Cru, formerly Campus Crusade for Christ, is a worldwide mission organization that focuses primarily on students. The organization has branches around the world and on many high school and college campuses but also holds conferences that advance the objective of the organization.
In recent years, Cru has taken a sharp turn toward the left. After removing “Christ” from the organization’s name, Cru has become primarily a crusade for social justice.
Cru has taken a starkly unbiblical stance on homosexuality, treating it as a normality rather than an aberrant behavior worthy of repentance. One Cru leader openly teaches that it’s okay to be gay while another has said that homosexuals need not repent of homosexuality when they come to Christ — they can do it some time down the road if they want to. Cru chapters on campuses around the nation are partnering with LGBTQ activists to promote “common causes.”
But homosexuality isn’t the only thing Cru has gone left on. One of their top leaders is a new age mystic that promotes the use of devices such as the Enneagram and teaches the “little god” heresy — that we, Christians, can become like God — and they even invite Pagans, new age mystics, and Roman Catholics to speak at conferences.
Still yet, Cru has embraced another growing heresy — the social justice heresy. One Cru speaker, Latasha Morrison, had an entire audience of mostly white people stand up a repent of their whiteness in a “prayer” she had them repeat after her. Their social justice agenda is undeniable.
And after we exposed all of this, top Cru leaders are spending their time trying to cover all of this up while teaching other staff members how to brush off the concerns of donors and supporters.
So it should come as no surprise that former employees of Cru describe working for the organization like working for a cult. Below are some reviews that were found on Glassdoor.com that were left by former employees.
“Cultish and manipulative,” describes one employee,
Not very open minded, cultish behaviors which are manipulative in both recruitment and gospel sharing to students and staff. Lots of groupthink and is more mission focused rather than gospel focused. Get punished for opening up about struggles. Not a whole lot of room to be a human. Also raising support is some shady business. They train you on what to say so it doesn’t sound like you’re asking for money, but rather asking to “further God’s kingdom”
Another former employee who worked there full-time described working there as overwhelmingly life-encompassing,
Honestly, working for CRU was kind of like working for a cult. There’s a bunch of smiling, happy, well dressed people from the outside. But, once you scratch the surface or be a little different, you start to see the organization’s true nature.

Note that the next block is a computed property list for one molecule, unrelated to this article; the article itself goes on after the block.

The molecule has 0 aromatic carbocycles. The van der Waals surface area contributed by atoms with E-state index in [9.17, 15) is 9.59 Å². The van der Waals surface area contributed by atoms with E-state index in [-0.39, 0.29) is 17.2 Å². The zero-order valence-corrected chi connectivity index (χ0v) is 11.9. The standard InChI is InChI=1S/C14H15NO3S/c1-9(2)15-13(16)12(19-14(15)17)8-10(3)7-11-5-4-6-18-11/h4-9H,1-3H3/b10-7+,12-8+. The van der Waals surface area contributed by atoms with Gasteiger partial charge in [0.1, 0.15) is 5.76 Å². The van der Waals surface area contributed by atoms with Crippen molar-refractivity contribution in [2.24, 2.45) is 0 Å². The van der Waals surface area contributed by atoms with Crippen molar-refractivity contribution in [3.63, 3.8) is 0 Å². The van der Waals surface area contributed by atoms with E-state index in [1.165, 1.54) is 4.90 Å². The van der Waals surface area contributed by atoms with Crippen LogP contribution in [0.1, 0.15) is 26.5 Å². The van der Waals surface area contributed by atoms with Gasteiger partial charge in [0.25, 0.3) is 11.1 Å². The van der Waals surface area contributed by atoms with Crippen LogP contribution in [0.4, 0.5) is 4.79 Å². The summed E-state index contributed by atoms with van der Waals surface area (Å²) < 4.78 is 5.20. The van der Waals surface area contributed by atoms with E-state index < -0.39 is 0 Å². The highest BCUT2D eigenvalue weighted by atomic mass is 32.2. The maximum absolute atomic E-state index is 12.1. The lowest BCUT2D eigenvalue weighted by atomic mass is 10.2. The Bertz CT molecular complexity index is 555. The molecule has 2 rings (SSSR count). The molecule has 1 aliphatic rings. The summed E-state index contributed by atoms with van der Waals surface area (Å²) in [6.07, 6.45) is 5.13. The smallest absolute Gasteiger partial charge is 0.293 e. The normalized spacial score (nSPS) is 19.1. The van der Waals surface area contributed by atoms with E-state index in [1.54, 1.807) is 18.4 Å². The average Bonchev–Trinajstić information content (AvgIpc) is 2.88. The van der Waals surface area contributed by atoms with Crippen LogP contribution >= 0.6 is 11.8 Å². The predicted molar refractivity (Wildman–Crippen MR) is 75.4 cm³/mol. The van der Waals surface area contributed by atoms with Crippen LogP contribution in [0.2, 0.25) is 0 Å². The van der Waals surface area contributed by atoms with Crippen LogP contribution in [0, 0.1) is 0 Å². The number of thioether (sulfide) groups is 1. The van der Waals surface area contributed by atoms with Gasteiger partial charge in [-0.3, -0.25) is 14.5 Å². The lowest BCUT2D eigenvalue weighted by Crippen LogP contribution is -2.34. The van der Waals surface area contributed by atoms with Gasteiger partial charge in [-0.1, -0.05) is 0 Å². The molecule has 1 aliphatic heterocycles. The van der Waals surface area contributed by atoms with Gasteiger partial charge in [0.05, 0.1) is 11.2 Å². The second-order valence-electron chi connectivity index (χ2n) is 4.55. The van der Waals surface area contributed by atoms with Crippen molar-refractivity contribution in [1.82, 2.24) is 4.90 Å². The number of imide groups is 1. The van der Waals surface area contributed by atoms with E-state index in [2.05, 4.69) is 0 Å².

1.) The staff are generally unprofessional. Most staff have been recruited straight from college and many have never had professional employment elsewhere. There is a naive attitude towards reaching objectives and organization.
2.) Critical thinking and strategic planning is generally looked down upon. By default, Christian ministries tend to attract people that value feelings more than objective analysis. While this value system works for connecting with people, it is not effective when engaging in strategic planning or evaluating tactics. I found myself fairly judged and treated wrong whenever I engaged in honest critical analysis of our methods.
3.) If you’re life isn’t already filled with other CRU staffers, it soon will be. This means that your social, spiritual, familial, social, etc spheres will be absorbed into the CRU bubble. This is perhaps the biggest danger. Once in this bubble, you’re ability to think independently is held hostage to the various relational pressures you’ll have from the CRU bubble. It’s like living in Jonestown. Everyone drinks the same kool aid all the time. If you don’t drink the kool aid, you’re thought of as “disobedient” or “sinful” or “immature.” Criticize Bill Bright or the 4 Spiritual Laws and you’re definitely a goner.
Yet, another former employee who worked on staff at State College in PA described it as “cultish tendencies,”
SO much pressure to be perfect, work all the time have no line between personal life and work. There are a lot of single women and not many single men, which is hard.
Being that Cru staffers have to raise money for their own salaries, it comes as no surprise that the organization would be cultish and encompass your entire life. Not only do they have to work full-time, but they have to spend the remaining time of their life panhandling for money — all while someone at the top is taking money from George Soros.